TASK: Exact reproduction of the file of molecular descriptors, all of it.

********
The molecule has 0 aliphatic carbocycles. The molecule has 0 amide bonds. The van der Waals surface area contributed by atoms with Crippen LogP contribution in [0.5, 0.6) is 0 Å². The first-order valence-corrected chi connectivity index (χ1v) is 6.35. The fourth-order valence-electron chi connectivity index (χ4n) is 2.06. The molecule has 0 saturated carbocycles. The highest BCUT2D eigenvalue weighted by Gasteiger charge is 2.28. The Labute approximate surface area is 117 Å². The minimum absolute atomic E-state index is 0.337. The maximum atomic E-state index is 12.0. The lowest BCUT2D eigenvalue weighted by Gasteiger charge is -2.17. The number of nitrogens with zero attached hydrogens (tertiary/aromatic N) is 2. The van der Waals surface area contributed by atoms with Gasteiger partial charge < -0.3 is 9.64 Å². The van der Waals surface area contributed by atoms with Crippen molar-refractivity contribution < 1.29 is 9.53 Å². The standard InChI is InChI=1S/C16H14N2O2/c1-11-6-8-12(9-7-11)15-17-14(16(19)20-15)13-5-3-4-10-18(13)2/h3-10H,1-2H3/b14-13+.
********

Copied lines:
The molecule has 0 aliphatic carbocycles. The molecule has 0 amide bonds. The van der Waals surface area contributed by atoms with Crippen LogP contribution in [0.5, 0.6) is 0 Å². The first-order valence-corrected chi connectivity index (χ1v) is 6.35. The fourth-order valence-electron chi connectivity index (χ4n) is 2.06. The molecule has 0 saturated carbocycles. The highest BCUT2D eigenvalue weighted by Gasteiger charge is 2.28. The Labute approximate surface area is 117 Å². The minimum absolute atomic E-state index is 0.337. The maximum atomic E-state index is 12.0. The lowest BCUT2D eigenvalue weighted by Gasteiger charge is -2.17. The number of nitrogens with zero attached hydrogens (tertiary/aromatic N) is 2. The van der Waals surface area contributed by atoms with Gasteiger partial charge < -0.3 is 9.64 Å². The van der Waals surface area contributed by atoms with Crippen molar-refractivity contribution < 1.29 is 9.53 Å². The standard InChI is InChI=1S/C16H14N2O2/c1-11-6-8-12(9-7-11)15-17-14(16(19)20-15)13-5-3-4-10-18(13)2/h3-10H,1-2H3/b14-13+.